There appears to be an emerging trend of banning "best friends" among European schools and some American schools. This fall, Prince George was in the news attending his first day of preschool. Of note, it was revealed that the school discouraged children from having a "best friend." But is this really possible?

I was intrigued as I have been conflicted about the notion of my own young children having a "best friend". Friends have been important in my life, and I am grateful for those friends. But as a psychologist, I also know that depending on where children are developmentally, friendships can mean different things to different children.

Recent research suggests that teenagers' increased time on social media is associated with increase in depression and anxiety. In a time when it's so easy for our kids to make "friends" online, I question whether some of that rise in depression and anxiety may be due to a lack of experience in developing those real, meaningful friendships.

While it may be difficult to discourage the idea of having a best friend, parents can play a role in determining if their child is developing friendships appropriately. Noted child psychologist Robert Selman, outlined the following stages of friendship years ago, which may be helpful.

One-way assistance and fair-weather cooperation: During these stages of friendship, which usually occur during elementary school, a child may have friends that consistently engage in activities that he or she likes, or are always helpful to him or her.

Mutually-shared relationships:  Occurring during middle school and high school, this stage involves more relationship building and reciprocity. Children have friends that they share emotional experiences with, and confide in. At times these relationships can become emotionally intense and can exclude others.

It's important to remember that these stages are typical for most children, but a teenager could have a friend that is a "fair weather" friend or an older child in elementary school can start to have a friend based on reciprocity.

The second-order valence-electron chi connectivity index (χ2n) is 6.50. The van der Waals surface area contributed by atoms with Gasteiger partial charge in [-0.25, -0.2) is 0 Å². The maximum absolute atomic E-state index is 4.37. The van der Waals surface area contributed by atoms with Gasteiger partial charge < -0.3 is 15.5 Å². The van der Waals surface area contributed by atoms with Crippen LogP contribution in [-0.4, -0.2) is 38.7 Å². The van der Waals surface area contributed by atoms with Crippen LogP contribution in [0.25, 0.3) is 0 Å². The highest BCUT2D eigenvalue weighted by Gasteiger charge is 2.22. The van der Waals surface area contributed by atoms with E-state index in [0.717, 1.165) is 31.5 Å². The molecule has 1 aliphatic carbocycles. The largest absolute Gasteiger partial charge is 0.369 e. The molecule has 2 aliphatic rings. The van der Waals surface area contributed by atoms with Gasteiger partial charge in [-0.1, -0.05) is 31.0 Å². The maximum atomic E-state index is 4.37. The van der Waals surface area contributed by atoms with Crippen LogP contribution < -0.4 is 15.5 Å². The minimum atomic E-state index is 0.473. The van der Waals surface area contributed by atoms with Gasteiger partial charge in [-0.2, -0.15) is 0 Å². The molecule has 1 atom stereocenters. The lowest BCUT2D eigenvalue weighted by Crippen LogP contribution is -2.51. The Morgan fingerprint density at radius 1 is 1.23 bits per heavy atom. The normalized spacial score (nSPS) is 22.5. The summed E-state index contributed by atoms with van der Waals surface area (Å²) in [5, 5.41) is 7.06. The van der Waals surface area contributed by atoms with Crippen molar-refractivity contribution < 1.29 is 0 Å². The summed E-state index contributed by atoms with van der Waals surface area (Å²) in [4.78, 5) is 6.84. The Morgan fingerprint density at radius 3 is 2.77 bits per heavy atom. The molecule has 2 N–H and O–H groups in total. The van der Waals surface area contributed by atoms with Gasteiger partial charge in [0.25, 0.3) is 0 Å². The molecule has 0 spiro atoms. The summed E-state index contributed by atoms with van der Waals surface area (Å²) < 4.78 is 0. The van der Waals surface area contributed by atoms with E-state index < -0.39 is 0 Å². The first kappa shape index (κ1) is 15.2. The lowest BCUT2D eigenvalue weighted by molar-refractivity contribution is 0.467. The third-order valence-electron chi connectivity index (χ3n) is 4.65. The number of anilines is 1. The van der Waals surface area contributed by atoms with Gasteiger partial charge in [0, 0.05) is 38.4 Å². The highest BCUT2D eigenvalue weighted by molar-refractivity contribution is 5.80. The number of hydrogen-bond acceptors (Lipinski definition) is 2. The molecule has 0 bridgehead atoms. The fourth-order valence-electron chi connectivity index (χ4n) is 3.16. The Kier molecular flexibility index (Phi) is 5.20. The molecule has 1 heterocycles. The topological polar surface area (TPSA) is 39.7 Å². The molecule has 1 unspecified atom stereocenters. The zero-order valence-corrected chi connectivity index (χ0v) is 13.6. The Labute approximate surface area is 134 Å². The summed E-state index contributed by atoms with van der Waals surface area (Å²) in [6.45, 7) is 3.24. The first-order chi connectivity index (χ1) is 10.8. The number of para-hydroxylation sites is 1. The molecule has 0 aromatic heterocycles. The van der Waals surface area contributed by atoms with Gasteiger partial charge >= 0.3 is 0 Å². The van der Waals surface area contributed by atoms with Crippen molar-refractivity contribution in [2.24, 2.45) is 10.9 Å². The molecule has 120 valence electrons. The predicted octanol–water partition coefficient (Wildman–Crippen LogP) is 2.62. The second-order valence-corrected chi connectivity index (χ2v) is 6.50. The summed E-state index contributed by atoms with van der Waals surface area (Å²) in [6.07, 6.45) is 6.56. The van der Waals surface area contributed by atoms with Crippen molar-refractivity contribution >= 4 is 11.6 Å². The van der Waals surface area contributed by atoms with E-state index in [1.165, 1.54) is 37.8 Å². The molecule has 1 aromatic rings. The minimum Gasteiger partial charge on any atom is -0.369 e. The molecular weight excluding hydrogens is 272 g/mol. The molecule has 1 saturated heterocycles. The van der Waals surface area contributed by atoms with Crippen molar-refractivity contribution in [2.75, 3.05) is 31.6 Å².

So, should your child have a "best friend"? Here are some ways to determine if it's appropriate for your child:

Consider where your children are developmentally with friends, and encourage them to talk to you about their friendships. Ask your children questions about their friends and why they have chosen them as friends.

Let them know that they will have many friendships across their lives and that is OK. Smaller children may recover quickly from a friendship loss, but a teenager may experience grief and an intense emotional reaction in response to the loss of a friend.

Define friends for your children as people who enhance their life, but also explain that they have to in turn enhance the lives of their friends, through support and encouragement.

Be aware of potential toxic friendships. If a child is consistently feeling bad after interactions with friends, it is important to discuss it. Sometimes role play is a great way to understand some of the interactions children may be having with their friends and give them the language to navigate friendships.

Finally, encourage friendships. Get kids off of their screens and social media, and support and encourage them to establish and maintain close meaningful friendships. Model this for your children with your own friends. And practice with them the skills to navigate and communicate complex social relationships.

As parents, we all want our kids to have friends—whether those are momentary friends, or lifelong ones. And we want our children to be accepted and learn to develop meaningful relationships that extend past text messaging and social media. All the "friends" and followers in the world can't take the place of real and deeply fulfilling relationships throughout a lifetime.